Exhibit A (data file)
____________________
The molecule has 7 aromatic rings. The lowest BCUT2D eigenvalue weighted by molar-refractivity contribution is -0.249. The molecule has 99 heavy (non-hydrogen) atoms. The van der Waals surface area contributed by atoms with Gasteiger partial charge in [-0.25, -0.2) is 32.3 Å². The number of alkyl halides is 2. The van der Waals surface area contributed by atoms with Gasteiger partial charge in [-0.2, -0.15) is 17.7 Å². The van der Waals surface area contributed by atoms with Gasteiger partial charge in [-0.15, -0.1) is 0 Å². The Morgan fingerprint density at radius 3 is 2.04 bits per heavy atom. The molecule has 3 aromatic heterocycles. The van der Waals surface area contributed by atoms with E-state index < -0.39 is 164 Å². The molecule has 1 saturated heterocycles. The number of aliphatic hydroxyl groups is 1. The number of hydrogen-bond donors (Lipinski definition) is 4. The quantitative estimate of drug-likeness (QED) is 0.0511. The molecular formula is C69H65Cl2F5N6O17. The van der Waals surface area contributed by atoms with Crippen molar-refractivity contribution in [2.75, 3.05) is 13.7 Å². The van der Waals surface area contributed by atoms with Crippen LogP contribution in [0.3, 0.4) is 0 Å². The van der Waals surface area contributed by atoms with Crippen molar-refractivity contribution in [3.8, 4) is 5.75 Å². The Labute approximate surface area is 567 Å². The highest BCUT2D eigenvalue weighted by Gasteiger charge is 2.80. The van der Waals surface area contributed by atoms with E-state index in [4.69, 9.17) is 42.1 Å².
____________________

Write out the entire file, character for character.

The molecule has 7 aromatic rings. The lowest BCUT2D eigenvalue weighted by molar-refractivity contribution is -0.249. The molecule has 99 heavy (non-hydrogen) atoms. The van der Waals surface area contributed by atoms with Gasteiger partial charge in [-0.25, -0.2) is 32.3 Å². The number of alkyl halides is 2. The van der Waals surface area contributed by atoms with Gasteiger partial charge in [-0.2, -0.15) is 17.7 Å². The van der Waals surface area contributed by atoms with Gasteiger partial charge in [-0.15, -0.1) is 0 Å². The Morgan fingerprint density at radius 3 is 2.04 bits per heavy atom. The molecule has 3 aromatic heterocycles. The van der Waals surface area contributed by atoms with E-state index < -0.39 is 164 Å². The molecule has 1 saturated heterocycles. The number of aliphatic hydroxyl groups is 1. The number of hydrogen-bond donors (Lipinski definition) is 4. The quantitative estimate of drug-likeness (QED) is 0.0511. The molecular formula is C69H65Cl2F5N6O17. The van der Waals surface area contributed by atoms with Crippen molar-refractivity contribution in [2.75, 3.05) is 13.7 Å². The van der Waals surface area contributed by atoms with Crippen LogP contribution in [0.3, 0.4) is 0 Å². The van der Waals surface area contributed by atoms with Crippen molar-refractivity contribution in [3.8, 4) is 5.75 Å². The Labute approximate surface area is 567 Å². The highest BCUT2D eigenvalue weighted by Gasteiger charge is 2.80. The van der Waals surface area contributed by atoms with E-state index in [4.69, 9.17) is 42.1 Å².